J u d g e

2 Smt Hira Bai vs 3 Oriental Insurance Company … on 29 April, 2011

Chattisgarh High Court
2 Smt Hira Bai vs 3 Oriental Insurance Company … on 29 April, 2011
       

  

  

 
 
  HIGH COURT OF CHATTISGARH BILASPUR          

 Misc Appeal No 847 of 2004 

 1 Heman 

  2 Smt Hira  Bai

                                               ...Petitioners

                           Versus

 1 Birjuram

  2 Prem  Chand  Jain

  3 Oriental  Insurance Company Limited

                                               ...Respondents

! Mr  Wasim Miyam counsel for the Petitioners

^ Mr P P Sahu counsel for respondents No 1 and 2 Mr Avinash Mishra counsel for respondent No 3 

 CORAM : Honble Shri Justice Rangnath Chandrakar   

 Dated : 29/4/2011

: Judgement 
                             ORDER

29-04-2011

1. This is claimants’ appeal for enhancement of the

compensation awarded by the Additional Motor Accident Claims

Tribunal, Dhamtari (for short, “the Tribunal”) vide award

dated 17-1-2004 passed in Claim Case No. 133/2004.

2. As against the compensation of Rs.11,52,000/- claimed
by the appellants/claimants, unfortunate parents of deceased
Damru, by filing a claim petition under Section 166 of the
Motor Vehicles Act, for his death in the motor accident on
25-4-2003, the Tribunal awarded a total sum of Rs. 55,000/-
as compensation along with interest @ 6% per annum from the
date of filing of the claim petition till the date of actual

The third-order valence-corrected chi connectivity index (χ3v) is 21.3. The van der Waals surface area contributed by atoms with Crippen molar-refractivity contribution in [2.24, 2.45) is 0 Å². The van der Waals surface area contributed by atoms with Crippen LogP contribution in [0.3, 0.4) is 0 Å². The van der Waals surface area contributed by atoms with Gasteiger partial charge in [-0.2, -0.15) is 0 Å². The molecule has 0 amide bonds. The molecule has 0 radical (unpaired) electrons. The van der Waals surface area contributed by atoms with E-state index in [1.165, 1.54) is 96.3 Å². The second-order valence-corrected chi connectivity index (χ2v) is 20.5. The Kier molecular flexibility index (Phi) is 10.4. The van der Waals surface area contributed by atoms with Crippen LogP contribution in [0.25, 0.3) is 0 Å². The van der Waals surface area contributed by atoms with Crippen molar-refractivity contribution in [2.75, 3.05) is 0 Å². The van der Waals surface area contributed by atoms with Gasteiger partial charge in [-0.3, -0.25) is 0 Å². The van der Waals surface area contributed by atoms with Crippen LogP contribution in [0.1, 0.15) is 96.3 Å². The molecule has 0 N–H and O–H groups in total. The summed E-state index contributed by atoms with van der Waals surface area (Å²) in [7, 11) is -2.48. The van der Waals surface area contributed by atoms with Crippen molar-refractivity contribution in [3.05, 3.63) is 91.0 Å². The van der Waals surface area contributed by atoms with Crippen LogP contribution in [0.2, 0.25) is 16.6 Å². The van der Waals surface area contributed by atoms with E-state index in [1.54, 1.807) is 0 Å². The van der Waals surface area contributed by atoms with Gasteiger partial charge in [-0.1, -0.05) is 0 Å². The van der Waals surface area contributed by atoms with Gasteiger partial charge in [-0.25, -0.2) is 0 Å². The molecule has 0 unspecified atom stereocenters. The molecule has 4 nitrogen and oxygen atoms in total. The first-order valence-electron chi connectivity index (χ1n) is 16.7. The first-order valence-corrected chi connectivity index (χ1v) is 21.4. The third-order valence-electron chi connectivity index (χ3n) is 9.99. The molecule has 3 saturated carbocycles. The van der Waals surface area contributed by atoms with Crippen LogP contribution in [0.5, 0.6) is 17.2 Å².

payment.

3. Shri Wasim Miyam, learned counsel appearing for the
appellants vehemently argued that the Tribunal has erred in
awarding low compensation of Rs. 55,000/- only though the
appellants’ son deceased Damru was only son upon whom the
appellants depended at their old age.

4. Per contra, Shri Avinash Mishra, learned counsel
appearing for respondent No.3 Oriental Insurance Company
Limited, supporting the impugned award contended that as
deceased Damru was not having any independent income of his
own, the compensation of Rs. 55,000/- awarded by the
Tribunal is just and proper compensation in the facts and
circumstances of the present case.

5. Shri P.P. Sahu, learned counsel for respondents No. 1
and 2 the owner and driver of the offending vehicle also
supported the award.

6. I have heard learned counsel for the parties, perused
the impugned award and record of the Tribunal.

7. On perusal of the record, it is clear that appellants’
son Damru was shown to be 5 years of age in his postmortem
report (Ex.P/7) at the time of accident. Heman (AW/1),
father of the deceased Damru, has categorically deposed in
his statement that at the time of accident, his son Damru
was about five years old and was a student of Ist standard.
On a close scrutiny of the aforesaid evidence, it is proved
that the age of deceased Damru was certainly five years at
the time of accident.

8. Hon’ble the Supreme Court while considering as to what
would be the just and proper compensation for the death of a
child aged about 7 years in the case of Oriental Insurance
Company Ltd., Vs. Syed Ibrahim and others, reported in 2007